This went on for a few months, and soon Igor was the fattest man in the village. He was an awesome sight to see, and was not only revered but feared, as his person blocked the sun. Then one day he predicted that soon he would expound the Thought of Thoughts to the world, the Thought of God, the Thought from which all thoughts sprung forth. But before arriving at that moment, there was much spiritual preparation to be done. No one, of course, understood what their spiritual master meant, so they waited in fear, for they felt that when he did expound the Thought of Thoughts, it would be as terrible as it would be beautiful.

Saint Igor, as he was now known, was soon up to triple helpings of steak and sausages and hamburgers and meatloaf, and as he ate, the thoughts became sweeter and his presence more imposing. Before long, he was the size of three cows, and had to be wheeled about in a wheelbarrow. At this point, he was satisfied. He gathered his closest disciples, four in all, and revealed to them the mysteries of his plan.

"I shall eat an entire cow all at once. I feel in all my heart that I am ready for the ultimate effort required of me by God. Once I have swallowed the whole cow, the Divine Thought will come to me in a flash, and I will tell the world, and thus, save it."

His skinny and near-starved disciples bowed a hundred times, as was the custom.

Saint Igor was strapped into a chair, his mouth stretched wide open by his four loving disciples. Meanwhile, a barbecued cow covered in ketchup was put into a catapult, waiting to be released and flung down the Saint's throat. The entire village was present to witness what was sure to be a miracle, as it was clear that, physically, anyway, it was quite impossible to fit the entire cow into Saint Igor's mouth. There was one professor who mentioned this out loud.

He was condemned as a traitor, and thrown out of the village.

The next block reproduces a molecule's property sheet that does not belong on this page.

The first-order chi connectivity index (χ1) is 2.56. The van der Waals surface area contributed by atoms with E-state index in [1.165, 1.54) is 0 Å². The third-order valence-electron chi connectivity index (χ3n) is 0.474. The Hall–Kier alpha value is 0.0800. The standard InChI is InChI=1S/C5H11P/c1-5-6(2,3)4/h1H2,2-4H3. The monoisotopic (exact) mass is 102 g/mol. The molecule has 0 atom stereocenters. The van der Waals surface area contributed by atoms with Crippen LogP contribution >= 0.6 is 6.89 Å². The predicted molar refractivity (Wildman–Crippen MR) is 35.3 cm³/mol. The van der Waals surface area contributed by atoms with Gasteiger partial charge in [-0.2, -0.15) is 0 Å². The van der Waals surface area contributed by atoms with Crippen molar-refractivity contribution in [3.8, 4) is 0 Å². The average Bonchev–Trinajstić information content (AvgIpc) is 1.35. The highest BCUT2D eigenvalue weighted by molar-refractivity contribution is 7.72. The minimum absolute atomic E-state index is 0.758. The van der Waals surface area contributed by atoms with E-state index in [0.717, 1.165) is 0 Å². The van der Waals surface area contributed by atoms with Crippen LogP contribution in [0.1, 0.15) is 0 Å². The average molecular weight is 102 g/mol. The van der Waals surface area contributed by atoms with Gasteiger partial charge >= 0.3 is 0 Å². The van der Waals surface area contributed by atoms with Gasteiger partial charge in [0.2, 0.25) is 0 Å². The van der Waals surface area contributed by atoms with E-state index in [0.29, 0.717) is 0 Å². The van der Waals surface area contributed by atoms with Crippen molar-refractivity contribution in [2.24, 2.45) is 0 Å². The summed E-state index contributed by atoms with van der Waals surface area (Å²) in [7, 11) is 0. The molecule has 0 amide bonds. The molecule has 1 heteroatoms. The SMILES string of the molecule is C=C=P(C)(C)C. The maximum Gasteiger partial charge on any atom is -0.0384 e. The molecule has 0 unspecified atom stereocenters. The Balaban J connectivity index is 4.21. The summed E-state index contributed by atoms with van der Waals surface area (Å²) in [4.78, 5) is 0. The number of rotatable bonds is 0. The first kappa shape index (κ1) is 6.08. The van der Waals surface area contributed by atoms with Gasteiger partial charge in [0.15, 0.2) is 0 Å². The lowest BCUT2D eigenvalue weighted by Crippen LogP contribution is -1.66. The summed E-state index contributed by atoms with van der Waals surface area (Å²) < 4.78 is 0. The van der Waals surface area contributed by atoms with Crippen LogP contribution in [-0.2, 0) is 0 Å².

"Physics and biology do not concern a man of God,' said Saint Igor proudly. "Begin!"

His loving disciples stretched his mouth to the limit. The pain was fierce but nothing compared to the moment when the barbecued cow, flying at thirty kilometers an hour, hit Saint Igor. The head of the cow, as the exiled professor had predicted, did make it down the Saint's throat, and the digestion process got under way, and for a split second Saint Igor suspected it really was pretty tasty, but after that, he died, thoroughly, from head to foot, and as it was impossible to separate the cow from the man, he was buried with the cow still in his mouth.

From then on, the village adopted a proverb, and while this admittedly was not the Thought of all Thoughts, it was good enough for them, and it went, "A steak is tasty and fun to eat, but to force an entire cow down your throat will surely kill you."
P.S. But don't take my word for it.

Troy Morash comes from Canada but has lived and traveled all over the world. He currently lives in Odessa, Ukraine where he teaches English. His stories have appeared or are forthcoming in magazines including Fables, Monkeybicycle, The Rose and Thorn, C/Oasis, The Summerset Review, Eclectica, Bewildering Stories, Multiverse, Gothic Fairy Tales, and Ken*Again, with one story having been nominated for the Pushcart Prize.